July 8, 2011
By Jack Spencer
Years will pass before we fully understand what happened at the Fukushima nuclear power plants. Nonetheless, broad lessons can be learned based on information available.
Lesson One: Human error is a far greater threat than technology.
Unforeseen natural disasters happen, and catastrophes sometimes result. That, however, cannot be used as an excuse. Indeed, an initial review of information indicates that human error was the real culprit. The actual reactors at Fukushima worked. Nuclear reactions stopped in each reactor upon the earthquake strike, and backup power took over when primary power was lost. The problems really began as systems broke down when multiple tsunami waves overcame the safety designs of the site.
Unfortunately, many of the problems were likely preventable. According to the International Atomic Energy Agency, the plants' tsunami barriers were identified as insufficient, but Japanese regulators had never fully approved modifications to fix the problems. Given this, the plants' backup power sources should have been housed in flood-proof locations. In fact, all were vulnerable to flooding, which left 11 of 12 generators unworkable.
Additional design problems also emerged. It remains unclear exactly how Japanese officials addressed some well-known reactor steam and pressure venting issues. What is known is that the reactors had venting problems. While hydrogen-containing steam was released from the reactor's primary containment, valve malfunctions allowed it to migrate back into the reactor building. This accumulation of hydrogen caused the explosions, which then apparently led to additional severe challenges, such as those associated with the spent fuel pools.
An incoherent command structure, where real-time decision making authority was spread among multiple individuals, made managing these conditions even more difficult. Not having a single person on the ground and in charge diminished the influence of those with the most relevant experience. Instead, some critical decisions, such as when to vent steam from the reactors or when to use seawater to cool them, seemed to be pushed up to authorities with more political than technical experience.
Lesson Two: The American safety regulation system for existing plants works.
The Nuclear Regulatory Commission sets the safety standards and strictly enforces them with on-site inspectors and ongoing oversight. The Institute for Nuclear Power Operators, a private safety organization, adds another layer of safety by providing training, best practices, and plant-specific safety audits. Finally, each plant operator is responsible for maintaining safe plant operations.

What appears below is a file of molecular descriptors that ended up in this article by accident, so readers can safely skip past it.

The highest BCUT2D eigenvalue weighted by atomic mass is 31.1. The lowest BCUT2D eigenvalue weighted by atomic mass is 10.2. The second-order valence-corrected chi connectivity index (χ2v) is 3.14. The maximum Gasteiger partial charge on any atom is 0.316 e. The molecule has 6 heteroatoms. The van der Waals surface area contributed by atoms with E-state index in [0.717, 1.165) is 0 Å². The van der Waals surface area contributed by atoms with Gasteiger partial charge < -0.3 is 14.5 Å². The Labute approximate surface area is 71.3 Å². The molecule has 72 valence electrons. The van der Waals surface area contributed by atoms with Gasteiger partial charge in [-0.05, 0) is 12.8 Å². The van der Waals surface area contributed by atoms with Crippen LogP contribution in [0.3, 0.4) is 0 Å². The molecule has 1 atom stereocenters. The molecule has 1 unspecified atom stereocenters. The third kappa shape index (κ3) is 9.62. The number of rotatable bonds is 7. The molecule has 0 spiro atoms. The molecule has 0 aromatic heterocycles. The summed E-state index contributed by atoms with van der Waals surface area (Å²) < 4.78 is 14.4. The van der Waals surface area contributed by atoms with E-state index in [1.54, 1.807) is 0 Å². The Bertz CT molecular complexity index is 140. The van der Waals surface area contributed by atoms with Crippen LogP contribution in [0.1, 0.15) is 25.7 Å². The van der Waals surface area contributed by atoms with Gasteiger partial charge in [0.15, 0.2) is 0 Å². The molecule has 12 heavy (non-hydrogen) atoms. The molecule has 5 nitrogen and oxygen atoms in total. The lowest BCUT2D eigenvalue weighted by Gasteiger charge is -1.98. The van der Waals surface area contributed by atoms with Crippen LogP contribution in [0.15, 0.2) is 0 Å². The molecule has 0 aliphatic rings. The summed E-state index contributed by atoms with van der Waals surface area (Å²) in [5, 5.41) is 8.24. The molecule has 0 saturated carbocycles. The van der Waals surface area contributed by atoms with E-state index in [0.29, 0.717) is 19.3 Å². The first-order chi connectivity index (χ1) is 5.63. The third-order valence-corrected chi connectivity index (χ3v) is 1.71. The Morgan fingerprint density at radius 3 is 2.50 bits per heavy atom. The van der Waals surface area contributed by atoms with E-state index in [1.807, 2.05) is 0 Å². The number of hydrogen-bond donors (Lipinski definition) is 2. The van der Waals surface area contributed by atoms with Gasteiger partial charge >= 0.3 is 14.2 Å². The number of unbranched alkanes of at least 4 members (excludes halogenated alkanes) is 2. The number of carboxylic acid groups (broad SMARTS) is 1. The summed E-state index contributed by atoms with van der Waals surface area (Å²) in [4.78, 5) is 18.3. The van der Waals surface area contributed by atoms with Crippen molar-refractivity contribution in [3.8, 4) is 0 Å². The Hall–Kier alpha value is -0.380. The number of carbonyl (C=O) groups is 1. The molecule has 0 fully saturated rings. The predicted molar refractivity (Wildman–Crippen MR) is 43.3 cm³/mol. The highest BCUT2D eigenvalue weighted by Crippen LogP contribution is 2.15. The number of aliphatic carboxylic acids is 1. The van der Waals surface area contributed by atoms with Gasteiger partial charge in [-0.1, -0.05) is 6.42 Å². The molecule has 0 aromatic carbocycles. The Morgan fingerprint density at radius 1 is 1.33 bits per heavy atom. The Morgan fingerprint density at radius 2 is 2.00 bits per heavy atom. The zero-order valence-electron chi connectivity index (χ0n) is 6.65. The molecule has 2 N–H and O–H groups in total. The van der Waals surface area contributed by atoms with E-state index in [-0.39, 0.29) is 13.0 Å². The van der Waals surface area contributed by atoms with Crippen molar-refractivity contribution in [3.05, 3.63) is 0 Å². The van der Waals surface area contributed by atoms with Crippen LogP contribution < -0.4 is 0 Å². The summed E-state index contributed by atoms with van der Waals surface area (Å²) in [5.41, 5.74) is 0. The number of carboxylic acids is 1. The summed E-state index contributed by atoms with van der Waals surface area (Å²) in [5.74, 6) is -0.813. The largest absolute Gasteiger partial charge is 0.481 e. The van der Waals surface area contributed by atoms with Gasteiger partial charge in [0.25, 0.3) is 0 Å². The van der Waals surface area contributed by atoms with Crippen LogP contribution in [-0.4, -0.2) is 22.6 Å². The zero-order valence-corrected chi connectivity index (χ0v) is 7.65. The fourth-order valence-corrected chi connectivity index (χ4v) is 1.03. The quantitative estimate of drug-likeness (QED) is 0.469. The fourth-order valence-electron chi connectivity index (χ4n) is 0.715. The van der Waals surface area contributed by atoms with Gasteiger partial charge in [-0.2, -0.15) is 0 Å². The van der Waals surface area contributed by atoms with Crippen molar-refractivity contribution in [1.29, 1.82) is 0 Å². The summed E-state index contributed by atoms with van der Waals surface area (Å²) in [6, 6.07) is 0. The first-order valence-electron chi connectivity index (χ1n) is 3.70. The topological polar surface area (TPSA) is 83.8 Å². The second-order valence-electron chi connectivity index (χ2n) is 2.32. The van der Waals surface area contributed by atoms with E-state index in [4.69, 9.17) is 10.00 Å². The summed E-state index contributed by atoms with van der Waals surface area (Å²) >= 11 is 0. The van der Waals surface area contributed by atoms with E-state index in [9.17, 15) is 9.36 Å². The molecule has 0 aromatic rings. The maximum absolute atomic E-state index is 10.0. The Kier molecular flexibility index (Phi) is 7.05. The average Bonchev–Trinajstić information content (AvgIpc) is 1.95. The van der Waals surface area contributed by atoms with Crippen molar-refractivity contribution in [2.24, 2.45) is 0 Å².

The U.S. system allows regulators and plant personnel to effectively identify and mitigate safety deficiencies while maintaining efficient operations. That is why America's nuclear power plants not only enjoy exemplary safety records but produce some of the most affordable electricity.
Lesson Three: The United States must fix its system for nuclear waste disposal.
Our lack of a nuclear-waste disposal policy is causing U.S. power plants to collect more spent fuel in pools than they were ever engineered to hold. While safe, should a plant ever face an emergency like that in Japan where pool integrity was threatened, the additional spent fuel could increase the safety risk. It is an unnecessary, federally imposed risk that could be mitigated by opening Yucca Mountain.
Lesson Four: Radiation remains a great unknown.
We need to learn more about radiation. While this lack of understanding makes nuclear power scary to most people under normal circumstances, it can cause panic during an accident. This panic affects the public and policymakers. The public can become fearful and behave irrationally, such as buying iodine pills in the United States to protect against an accident in Japan. Policymakers can act irrationally as well, as when German officials called to shut down all of their reactors. The media exacerbates the problem by writing stories that play on public fear instead of educating people about the events and their impact.
Spewing so much radiation into the ground, atmosphere, and water is not good, but we need to better understand how bad it actually is. This will allow us to respond to future accidents more effectively and place the risks of future nuclear power into a more realistic context. Additionally, the IAEA has concluded that no lasting human impact will result from the radiation released from Fukushima.
Lesson Five: An accident has not stopped the expansion of nuclear power.
This is perhaps the most telling lesson learned from Fukushima. While a few nations stated that they would either not pursue new reactors or shut down their existing ones, the fact is that support for nuclear was already waning in those places. The consensus among most was that a commercial nuclear accident anywhere threatened progress everywhere.
Given the severity of the accident at Fukushima—and that it happened in Japan, a nation widely held as a leader in commercial nuclear safety—few could have predicted that the nuclear renaissance would largely stay on track in its wake. Yet that's exactly what's happening. Progress on new plants in Georgia, South Carolina, and Tennessee continues, and reactor designers continue to pursue NRC licensing for their concepts.
In the end, we will undoubtedly learn many lessons from Fukushima. But it is important to understand that Fukushima was not America's accident. The United States had its accident at Three Mile Island and learned immensely from it. Indeed, the way our industry is organized is a direct result of those lessons. Fukushima was Japan's accident, but we both can learn from it.
Jack Spencer is a nuclear energy policy research fellow at the Heritage Foundation.
First appeared in U.S. News and World Report
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